Why animal rights matter
The author is a professor of political science at Seoul National University.
Last semester I gave a class of more than 100 students the constitutional revision proposed by President Moon Jae-in and told them to review it. I can hardly believe it has been less than three months since the revision was proposed, as the country has been so busy with the reconciliatory mood with North Korea and the local election in June. But the students were very eager to do the project.
Students began with various topics and government forms and wrote about the issues discussed in the media, including decentralization, basic rights, the public concept of land and voting age. However, what caught my attention was a paper by one student on animal rights. I did not even realize that it was included in the constitutional revision among other “more important” issues, and I thought that it was a very trivial yet radical topic.
Clause 3, Article 37 of the proposed constitutional revision states, “The country needs to implement policies for animal protection.” The proposed revision was scrapped before the National Assembly voted and is now out of the spotlight, but I would like to discuss this “trivial” animal protection clause that was included for some unknown reason, or because it is included in the German or Swiss constitution, as it would help us continue the discussion of what Korea’s constitution should be.
The student, who is a pet owner, admitted that the animal protection clause would create controversy, probably with more critics than supporters. Some may simply argue that people come first, and we cannot afford to worry about animals when civil rights are not fully protected. Others would claim that animals are personal property and protecting them under the Constitution would be ridiculous. We can also predict arguments like why protect animal rights, not plant rights, or whether eating steak violates animal rights. The only reason that we might avoid the controversy was that not many people cared about this trivial and unrealistic issue.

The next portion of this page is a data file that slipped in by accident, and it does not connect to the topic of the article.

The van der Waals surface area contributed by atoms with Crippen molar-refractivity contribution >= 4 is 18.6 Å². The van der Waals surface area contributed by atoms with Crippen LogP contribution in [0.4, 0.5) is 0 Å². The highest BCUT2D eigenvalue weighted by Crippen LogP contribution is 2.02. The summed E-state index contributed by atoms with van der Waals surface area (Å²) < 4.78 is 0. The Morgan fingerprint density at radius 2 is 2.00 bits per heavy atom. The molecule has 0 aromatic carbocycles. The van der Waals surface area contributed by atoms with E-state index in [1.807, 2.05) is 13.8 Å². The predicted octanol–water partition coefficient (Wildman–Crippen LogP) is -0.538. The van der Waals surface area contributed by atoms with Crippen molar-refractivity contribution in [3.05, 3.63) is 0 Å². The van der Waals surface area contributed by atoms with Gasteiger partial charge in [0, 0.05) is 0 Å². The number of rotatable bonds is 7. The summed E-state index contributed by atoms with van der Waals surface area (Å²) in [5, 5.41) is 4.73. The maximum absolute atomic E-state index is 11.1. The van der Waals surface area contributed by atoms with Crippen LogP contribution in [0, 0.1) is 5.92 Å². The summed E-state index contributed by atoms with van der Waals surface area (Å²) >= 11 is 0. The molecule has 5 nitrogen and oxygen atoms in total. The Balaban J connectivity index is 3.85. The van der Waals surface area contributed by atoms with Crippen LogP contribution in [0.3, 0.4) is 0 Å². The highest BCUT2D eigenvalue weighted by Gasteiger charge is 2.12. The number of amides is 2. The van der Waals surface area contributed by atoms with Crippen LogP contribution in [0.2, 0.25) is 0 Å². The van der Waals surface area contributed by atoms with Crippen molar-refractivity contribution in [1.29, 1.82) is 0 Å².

But sometimes the Constitution needs to shed light on the path that reality doesn’t take. The U.S. Constitution was the first legal document in the world to include the idea of inalienable rights, but at the time, it was far from the reality as one seventh of the population were slaves and there was no concept of women’s suffrage. However, it is the true progress of human civilization that human rights are universally enjoyed by all, not just white adult males, but women, minorities, children and every unnamed individual around the world. The beginning was the moment that the U.S. Constitution stipulated natural and universal rights.
It is pathetic that all I can discuss as a member of the older generation is still within the boundary of people. I thought Korea was free from the refugee issues sweeping the world, but then 500 Yemeni asylum seekers landed on Jeju Island. It took only five days for 220,000 people to sign a petition not to accept asylum applications. The comments on related articles show the pain that many Koreans were willing to endure and sympathize with would be not much more than a splinter under the fingernail.
I have no intention to reproach, criticize or be judgmental about it. But I hope that the new Constitution for Korea will contain idealistic elements, even if they are unrealistic.
The Constitution should reflect reality but should be able to present a better future for the community. Now may be the time to begin deciding what that future looks like.
Translation by the Korea JoongAng Daily staff.
JoongAng Ilbo, June 22, Page 31